Monday, October 22, 2007

oil production to decline by 7% per year,,2196435,00.html?gusrc=rss&feed=networkfront

"The report presents a bleak view of the future unless a radically different approach is adopted. It quotes the British energy economist David Fleming as saying: "Anticipated supply shortages could lead easily to disturbing scenes of mass unrest as witnessed in Burma this month. For government, industry and the wider public, just muddling through is not an option any more as this situation could spin out of control and turn into a complete meltdown of society."
Mr Schindler comes to a similar conclusion. "The world is at the beginning of a structural change of its economic system. This change will be triggered by declining fossil fuel supplies and will influence almost all aspects of our daily life.""

Just as China, India, and other countries are gearing up to build more cars for their people, the amount of oil available is dropping. As far as I can see, prices for oil products will zoom up while shortages grow around the world. This could create tension between nations; producers having to decide which countries get their product, consumer countries arguing over who gets in line first.
I wonder where we'd be right now if Al Gore was in office?

Saturday, October 20, 2007

top 35 environmental blogs

Saturday, October 13, 2007

This is a great site to see what new innovations are available, or will soon be, to help get rid of our dependency on oil.

turbineless windmill!

This little vibrating generator looks like it has all kinds of applications besides just generating electricity from the wind. Plus it looks to be really cheap and technically simple to make.

Tuesday, October 9, 2007

A nice graph showing national debt/surplus worldwide

So China and Russia, the "communist" countries, have a huge surplus, while the UK and the US have the worst national debts. Kinda weird, huh?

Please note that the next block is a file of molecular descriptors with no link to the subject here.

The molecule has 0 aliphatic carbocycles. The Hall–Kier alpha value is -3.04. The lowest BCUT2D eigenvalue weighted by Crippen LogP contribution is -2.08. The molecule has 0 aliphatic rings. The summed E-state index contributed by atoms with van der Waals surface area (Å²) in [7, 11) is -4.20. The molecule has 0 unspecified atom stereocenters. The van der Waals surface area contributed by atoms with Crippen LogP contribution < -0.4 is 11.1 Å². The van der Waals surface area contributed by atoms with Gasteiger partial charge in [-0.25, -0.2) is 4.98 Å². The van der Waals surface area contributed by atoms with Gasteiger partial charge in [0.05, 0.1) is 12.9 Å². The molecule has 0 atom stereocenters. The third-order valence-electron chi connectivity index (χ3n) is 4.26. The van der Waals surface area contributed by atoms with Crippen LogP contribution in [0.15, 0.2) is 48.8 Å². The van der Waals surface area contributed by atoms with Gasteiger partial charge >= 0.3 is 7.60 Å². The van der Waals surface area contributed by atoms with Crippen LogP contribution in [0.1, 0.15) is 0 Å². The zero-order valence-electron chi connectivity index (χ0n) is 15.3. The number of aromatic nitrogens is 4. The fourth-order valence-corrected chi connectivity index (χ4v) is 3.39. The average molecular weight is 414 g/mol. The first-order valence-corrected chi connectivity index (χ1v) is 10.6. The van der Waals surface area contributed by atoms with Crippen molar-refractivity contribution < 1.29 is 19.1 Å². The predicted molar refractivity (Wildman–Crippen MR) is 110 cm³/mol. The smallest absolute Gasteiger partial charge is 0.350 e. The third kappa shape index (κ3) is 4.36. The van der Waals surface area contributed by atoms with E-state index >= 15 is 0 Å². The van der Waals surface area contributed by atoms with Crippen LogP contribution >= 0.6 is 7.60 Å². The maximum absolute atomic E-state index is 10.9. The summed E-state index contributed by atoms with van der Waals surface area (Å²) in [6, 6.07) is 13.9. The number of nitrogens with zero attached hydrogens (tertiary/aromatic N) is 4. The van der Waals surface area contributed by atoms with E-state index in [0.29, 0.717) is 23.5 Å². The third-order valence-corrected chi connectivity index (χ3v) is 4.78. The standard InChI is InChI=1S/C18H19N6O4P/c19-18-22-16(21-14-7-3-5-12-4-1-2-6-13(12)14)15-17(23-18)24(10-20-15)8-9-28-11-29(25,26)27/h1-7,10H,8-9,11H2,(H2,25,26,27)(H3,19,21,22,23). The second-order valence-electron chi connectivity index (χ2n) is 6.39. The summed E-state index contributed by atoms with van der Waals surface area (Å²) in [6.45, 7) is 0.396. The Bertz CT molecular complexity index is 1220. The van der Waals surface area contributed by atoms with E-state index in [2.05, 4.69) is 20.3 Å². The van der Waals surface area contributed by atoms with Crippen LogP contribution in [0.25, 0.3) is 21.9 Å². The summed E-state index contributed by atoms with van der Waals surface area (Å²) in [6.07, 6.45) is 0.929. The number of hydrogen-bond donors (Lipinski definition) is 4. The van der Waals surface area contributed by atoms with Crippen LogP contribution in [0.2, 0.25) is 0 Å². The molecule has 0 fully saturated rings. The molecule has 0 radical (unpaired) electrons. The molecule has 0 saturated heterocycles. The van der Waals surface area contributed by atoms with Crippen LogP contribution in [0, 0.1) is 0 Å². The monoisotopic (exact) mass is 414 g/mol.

I just can't get excited about being the largest debtor nation in the world. When I was young I was excited about the US being the leader in innovation, in space exploration, in democracy, in freedom. But now the things available to get excited about just aren't as much fun...

Monday, October 8, 2007

The declining international influence of the US

"For the US power elite, being on top of the world has been a habit for 60 years. Hegemony has been a way of life; empire, a state of being and of mind. The institutional realist critics of the Bush administration have no alternative conceptual framework for international relations, based on something other than force, the balance of power or strategic predominance. The present crisis and the deepening impact of global concerns will perhaps generate new impulses for cooperation and interdependence in future. Yet it is just as likely that US policy will be unpredictable: as all post-colonial experiences show, de-imperialisation is likely to be a long and possibly traumatic process."

recapturing CO2 from coal plant; and making products!

This is cool. A huge coal-fired powerplant in Arizona is testing a way to capture CO2 with algae, and even make viable products on the side! I hope this works.

Friday, October 5, 2007

lotsa oil in the Rockies?

This article quotes a Rand study that there are 800 billion barrels of oil available in the oil shale around the 3-corners area of Colorado, Wyoming, and Utah. In that case, it's just a matter of economically getting it out, and trying not to destroy the environment. I don't understand the problem, though, since Canada has been getting oil from shale for years.
Anyway, this potential for us to continue to rely on oil is not good, in my opinion. We should get off oil dependency as soon as possible to a cleaner more environmentally friendly source.,+alberta&ie=UTF8&ll=57.028727,-111.655898&spn=0.026205,0.093555&t=k&z=14&om=1
There you can look at the oil sands of Alberta and see if that looks environmentally friendly or not.

Monday, October 1, 2007

Every American is $30,000 in debt (government debt)

I guess it will take us a while to work this off, eh? Or we could just borrow more and let our grandchildren deal with it.